Asian shares retreat; wary over US budget issues


HONG KONG: Asian shares fell on Friday as a budget deadlock in Washington showed no signs of ending, with investors growing nervous that the stalemate could trigger a damaging debt default.

As the stand-off approaches its fourth day, optimism that Republicans and Democrats would find an early solution to the crisis is giving way to fears over the potentially devastating impact of a default on the world economy.

Tokyo fell 0.94 percent, or 132.94 points to 14,024.31, while Sydney closed 0.51 percent, or 26.9 points lower at 5,208.0, and Seoul shed 0.12 percent, or 2.49 points to 1,996.98.

Shanghai was closed for a public holiday.

With both sides unwilling to give ground—Democrats refuse to cede to Republican demands that a budget deal be linked to cuts to President Barack Obama’s healthcare bill—investors are increasingly worried about how long the crisis will drag on.

While there are concerns about the US economy, the major worry is that politicians will not agree on raising the country’s borrowing limit by the October 17 deadline.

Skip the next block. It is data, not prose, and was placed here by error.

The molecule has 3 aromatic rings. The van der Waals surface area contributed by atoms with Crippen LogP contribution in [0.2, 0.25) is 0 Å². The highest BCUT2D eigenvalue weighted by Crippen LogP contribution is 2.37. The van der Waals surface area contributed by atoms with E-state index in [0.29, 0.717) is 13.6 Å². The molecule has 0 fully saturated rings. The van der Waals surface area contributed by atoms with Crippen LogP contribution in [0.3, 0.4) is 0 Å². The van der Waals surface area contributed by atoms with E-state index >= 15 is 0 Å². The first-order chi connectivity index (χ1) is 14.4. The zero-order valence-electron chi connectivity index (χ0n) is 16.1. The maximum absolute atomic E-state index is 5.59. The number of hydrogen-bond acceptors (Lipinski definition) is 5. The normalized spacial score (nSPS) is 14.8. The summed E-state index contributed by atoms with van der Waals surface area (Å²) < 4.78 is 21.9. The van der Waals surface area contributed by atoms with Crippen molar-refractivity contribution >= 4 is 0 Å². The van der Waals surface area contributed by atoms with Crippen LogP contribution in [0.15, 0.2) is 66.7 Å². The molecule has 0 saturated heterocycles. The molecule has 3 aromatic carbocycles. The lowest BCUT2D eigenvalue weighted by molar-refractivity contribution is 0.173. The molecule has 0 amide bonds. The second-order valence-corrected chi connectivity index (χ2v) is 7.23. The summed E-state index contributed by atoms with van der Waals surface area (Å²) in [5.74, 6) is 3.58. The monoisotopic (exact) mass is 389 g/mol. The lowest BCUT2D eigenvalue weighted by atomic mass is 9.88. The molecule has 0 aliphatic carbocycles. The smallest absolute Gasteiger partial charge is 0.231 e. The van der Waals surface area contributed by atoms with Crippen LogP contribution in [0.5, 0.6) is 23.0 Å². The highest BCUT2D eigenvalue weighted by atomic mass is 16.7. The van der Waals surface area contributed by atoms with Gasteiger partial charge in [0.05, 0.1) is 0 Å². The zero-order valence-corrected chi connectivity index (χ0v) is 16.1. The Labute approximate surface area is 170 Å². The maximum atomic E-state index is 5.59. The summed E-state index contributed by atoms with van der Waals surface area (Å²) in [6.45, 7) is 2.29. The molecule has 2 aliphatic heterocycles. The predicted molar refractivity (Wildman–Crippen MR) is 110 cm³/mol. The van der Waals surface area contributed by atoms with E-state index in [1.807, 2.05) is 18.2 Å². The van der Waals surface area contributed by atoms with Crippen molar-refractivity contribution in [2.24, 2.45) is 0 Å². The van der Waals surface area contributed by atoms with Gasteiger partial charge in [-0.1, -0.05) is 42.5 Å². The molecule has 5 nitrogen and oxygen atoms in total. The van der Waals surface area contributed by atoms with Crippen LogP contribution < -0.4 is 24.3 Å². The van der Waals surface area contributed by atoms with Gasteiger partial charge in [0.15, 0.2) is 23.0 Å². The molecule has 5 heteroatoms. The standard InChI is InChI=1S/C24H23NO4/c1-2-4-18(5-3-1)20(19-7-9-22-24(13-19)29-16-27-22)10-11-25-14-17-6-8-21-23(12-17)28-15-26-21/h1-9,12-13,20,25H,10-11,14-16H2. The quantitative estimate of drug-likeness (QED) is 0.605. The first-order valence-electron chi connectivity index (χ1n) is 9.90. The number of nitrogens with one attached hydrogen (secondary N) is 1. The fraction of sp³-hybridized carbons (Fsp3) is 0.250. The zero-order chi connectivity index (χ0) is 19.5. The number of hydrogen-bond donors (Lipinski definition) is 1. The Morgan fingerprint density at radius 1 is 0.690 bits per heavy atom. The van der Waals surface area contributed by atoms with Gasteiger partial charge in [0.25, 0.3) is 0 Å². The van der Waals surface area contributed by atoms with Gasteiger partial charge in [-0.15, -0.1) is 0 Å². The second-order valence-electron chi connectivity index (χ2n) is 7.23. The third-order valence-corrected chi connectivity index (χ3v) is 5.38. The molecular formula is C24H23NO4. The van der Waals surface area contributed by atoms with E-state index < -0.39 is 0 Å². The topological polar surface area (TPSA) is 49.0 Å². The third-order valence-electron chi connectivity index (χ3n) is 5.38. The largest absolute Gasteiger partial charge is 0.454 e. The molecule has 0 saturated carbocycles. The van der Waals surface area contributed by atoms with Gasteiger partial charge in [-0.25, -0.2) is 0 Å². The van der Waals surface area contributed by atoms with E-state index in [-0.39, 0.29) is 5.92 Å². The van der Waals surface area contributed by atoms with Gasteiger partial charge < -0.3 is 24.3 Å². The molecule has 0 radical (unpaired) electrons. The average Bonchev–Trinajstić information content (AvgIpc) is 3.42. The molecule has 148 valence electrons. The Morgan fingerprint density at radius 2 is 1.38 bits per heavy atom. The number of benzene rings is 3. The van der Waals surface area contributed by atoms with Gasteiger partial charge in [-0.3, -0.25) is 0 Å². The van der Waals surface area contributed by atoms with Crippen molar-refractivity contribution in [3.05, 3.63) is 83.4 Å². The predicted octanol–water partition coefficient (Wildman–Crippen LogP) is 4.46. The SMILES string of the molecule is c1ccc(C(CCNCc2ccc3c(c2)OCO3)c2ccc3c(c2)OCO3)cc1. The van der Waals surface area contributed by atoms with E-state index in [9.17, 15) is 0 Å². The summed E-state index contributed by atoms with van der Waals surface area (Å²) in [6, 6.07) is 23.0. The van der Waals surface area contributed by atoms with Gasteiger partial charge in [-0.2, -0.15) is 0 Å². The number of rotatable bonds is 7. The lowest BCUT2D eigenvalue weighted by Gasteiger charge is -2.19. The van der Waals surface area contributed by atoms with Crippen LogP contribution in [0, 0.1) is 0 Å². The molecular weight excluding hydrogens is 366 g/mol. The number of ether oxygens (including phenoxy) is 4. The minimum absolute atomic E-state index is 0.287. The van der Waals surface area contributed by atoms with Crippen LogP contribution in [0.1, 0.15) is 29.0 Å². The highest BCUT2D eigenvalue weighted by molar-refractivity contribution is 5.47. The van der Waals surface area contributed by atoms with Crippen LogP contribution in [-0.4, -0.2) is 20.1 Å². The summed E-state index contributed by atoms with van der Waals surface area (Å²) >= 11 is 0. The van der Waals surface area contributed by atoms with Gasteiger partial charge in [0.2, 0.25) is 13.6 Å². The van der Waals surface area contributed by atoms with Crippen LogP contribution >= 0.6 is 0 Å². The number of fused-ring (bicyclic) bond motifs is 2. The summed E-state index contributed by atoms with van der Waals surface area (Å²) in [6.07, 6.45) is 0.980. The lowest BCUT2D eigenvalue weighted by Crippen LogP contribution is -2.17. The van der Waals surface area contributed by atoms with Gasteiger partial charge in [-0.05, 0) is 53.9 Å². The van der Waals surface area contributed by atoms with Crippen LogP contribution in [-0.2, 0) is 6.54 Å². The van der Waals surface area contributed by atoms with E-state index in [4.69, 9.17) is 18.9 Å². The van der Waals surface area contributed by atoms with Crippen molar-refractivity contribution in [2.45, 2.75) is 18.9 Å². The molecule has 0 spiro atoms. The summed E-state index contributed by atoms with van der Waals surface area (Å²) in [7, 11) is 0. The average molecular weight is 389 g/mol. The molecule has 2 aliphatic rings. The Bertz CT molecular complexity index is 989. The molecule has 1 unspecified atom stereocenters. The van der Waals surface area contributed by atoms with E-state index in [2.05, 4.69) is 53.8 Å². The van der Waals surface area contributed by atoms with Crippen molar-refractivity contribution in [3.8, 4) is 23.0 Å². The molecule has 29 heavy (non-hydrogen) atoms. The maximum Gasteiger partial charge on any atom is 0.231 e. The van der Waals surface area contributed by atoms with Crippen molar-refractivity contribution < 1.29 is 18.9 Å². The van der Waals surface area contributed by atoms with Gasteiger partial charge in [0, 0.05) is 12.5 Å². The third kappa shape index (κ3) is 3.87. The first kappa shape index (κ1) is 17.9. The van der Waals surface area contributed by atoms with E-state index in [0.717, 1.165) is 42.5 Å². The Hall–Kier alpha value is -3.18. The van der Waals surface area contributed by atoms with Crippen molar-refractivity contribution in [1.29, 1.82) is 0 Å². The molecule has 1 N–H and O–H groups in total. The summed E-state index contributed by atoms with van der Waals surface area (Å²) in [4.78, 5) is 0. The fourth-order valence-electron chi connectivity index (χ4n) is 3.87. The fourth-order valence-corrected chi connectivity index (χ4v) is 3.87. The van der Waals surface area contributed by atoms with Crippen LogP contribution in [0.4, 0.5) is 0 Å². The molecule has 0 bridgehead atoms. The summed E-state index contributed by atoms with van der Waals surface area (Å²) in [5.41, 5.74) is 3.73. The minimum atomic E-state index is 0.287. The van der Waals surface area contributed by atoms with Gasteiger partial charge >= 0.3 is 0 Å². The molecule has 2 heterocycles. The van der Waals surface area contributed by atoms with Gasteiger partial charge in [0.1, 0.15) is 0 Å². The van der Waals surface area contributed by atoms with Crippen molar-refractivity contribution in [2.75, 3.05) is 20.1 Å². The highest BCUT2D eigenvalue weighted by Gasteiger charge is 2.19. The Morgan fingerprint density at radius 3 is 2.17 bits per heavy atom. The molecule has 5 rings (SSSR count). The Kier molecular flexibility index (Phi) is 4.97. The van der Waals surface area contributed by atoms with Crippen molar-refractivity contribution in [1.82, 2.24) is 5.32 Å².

Failure to increase the debt limit will see Washington run out of cash, leaving it unable to pay its bills or service its debt obligations.

Obama on Thursday demanded an end to the row, which he described as a reckless “farce,” as he looked to pressure Republicans to climb down.

His comments came after White House talks between Obama and congressional leaders made no progress.

International Monetary Fund chief Christine Lagarde warned that failure to raise the debt ceiling could wreak havoc on the global economy, while the Treasury Department said that a default could be “catastrophic” and could cause a recession as bad as that created by the global financial crisis.

“Creeping worries about the US debt ceiling are starting to unnerve investors,” Mike Jones, a currency strategist at the Bank of New Zealand in Wellington, told Dow Jones Newswires.

Currency traders sold the dollar, sending it down to 97 yen from 97.27 yen in New York City on late Thursday, while the euro rose to $1.3627 from $1.3618. The euro bought 132.20 yen compared with 132.49 yen.

On Wall Street, the Dow slipped 0.90 percent, the S&P 500 also lost 0.90 percent, and the Nasdaq gave up 1.07 percent.

Adding to selling pressure were figures showing growth in the US service sector, a key driver of the economy, slowed in September.



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